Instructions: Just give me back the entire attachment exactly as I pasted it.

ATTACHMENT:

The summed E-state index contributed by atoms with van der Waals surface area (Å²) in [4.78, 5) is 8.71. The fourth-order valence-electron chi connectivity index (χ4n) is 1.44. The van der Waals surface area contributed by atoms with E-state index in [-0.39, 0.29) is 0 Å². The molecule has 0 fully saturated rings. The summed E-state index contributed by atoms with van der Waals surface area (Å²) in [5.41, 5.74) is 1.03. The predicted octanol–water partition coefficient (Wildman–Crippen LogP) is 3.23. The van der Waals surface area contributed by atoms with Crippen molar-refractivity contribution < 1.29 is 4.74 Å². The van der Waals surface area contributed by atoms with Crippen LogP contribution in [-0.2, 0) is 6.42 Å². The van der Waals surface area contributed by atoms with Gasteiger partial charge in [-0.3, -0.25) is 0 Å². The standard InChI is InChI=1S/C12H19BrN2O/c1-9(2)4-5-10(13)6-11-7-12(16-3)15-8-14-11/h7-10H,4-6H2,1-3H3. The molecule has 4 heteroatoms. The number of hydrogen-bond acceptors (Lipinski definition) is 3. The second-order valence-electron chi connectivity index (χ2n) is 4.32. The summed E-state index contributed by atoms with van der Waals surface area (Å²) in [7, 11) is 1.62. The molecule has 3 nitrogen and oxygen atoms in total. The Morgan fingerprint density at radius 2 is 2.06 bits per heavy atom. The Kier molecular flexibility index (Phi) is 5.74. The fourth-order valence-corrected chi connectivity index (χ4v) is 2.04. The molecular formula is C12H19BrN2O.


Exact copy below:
The summed E-state index contributed by atoms with van der Waals surface area (Å²) in [4.78, 5) is 8.71. The fourth-order valence-electron chi connectivity index (χ4n) is 1.44. The van der Waals surface area contributed by atoms with E-state index in [-0.39, 0.29) is 0 Å². The molecule has 0 fully saturated rings. The summed E-state index contributed by atoms with van der Waals surface area (Å²) in [5.41, 5.74) is 1.03. The predicted octanol–water partition coefficient (Wildman–Crippen LogP) is 3.23. The van der Waals surface area contributed by atoms with Crippen molar-refractivity contribution < 1.29 is 4.74 Å². The van der Waals surface area contributed by atoms with Crippen LogP contribution in [-0.2, 0) is 6.42 Å². The van der Waals surface area contributed by atoms with Gasteiger partial charge in [-0.3, -0.25) is 0 Å². The standard InChI is InChI=1S/C12H19BrN2O/c1-9(2)4-5-10(13)6-11-7-12(16-3)15-8-14-11/h7-10H,4-6H2,1-3H3. The molecule has 4 heteroatoms. The number of hydrogen-bond acceptors (Lipinski definition) is 3. The second-order valence-electron chi connectivity index (χ2n) is 4.32. The summed E-state index contributed by atoms with van der Waals surface area (Å²) in [7, 11) is 1.62. The molecule has 3 nitrogen and oxygen atoms in total. The Morgan fingerprint density at radius 2 is 2.06 bits per heavy atom. The Kier molecular flexibility index (Phi) is 5.74. The fourth-order valence-corrected chi connectivity index (χ4v) is 2.04. The molecular formula is C12H19BrN2O.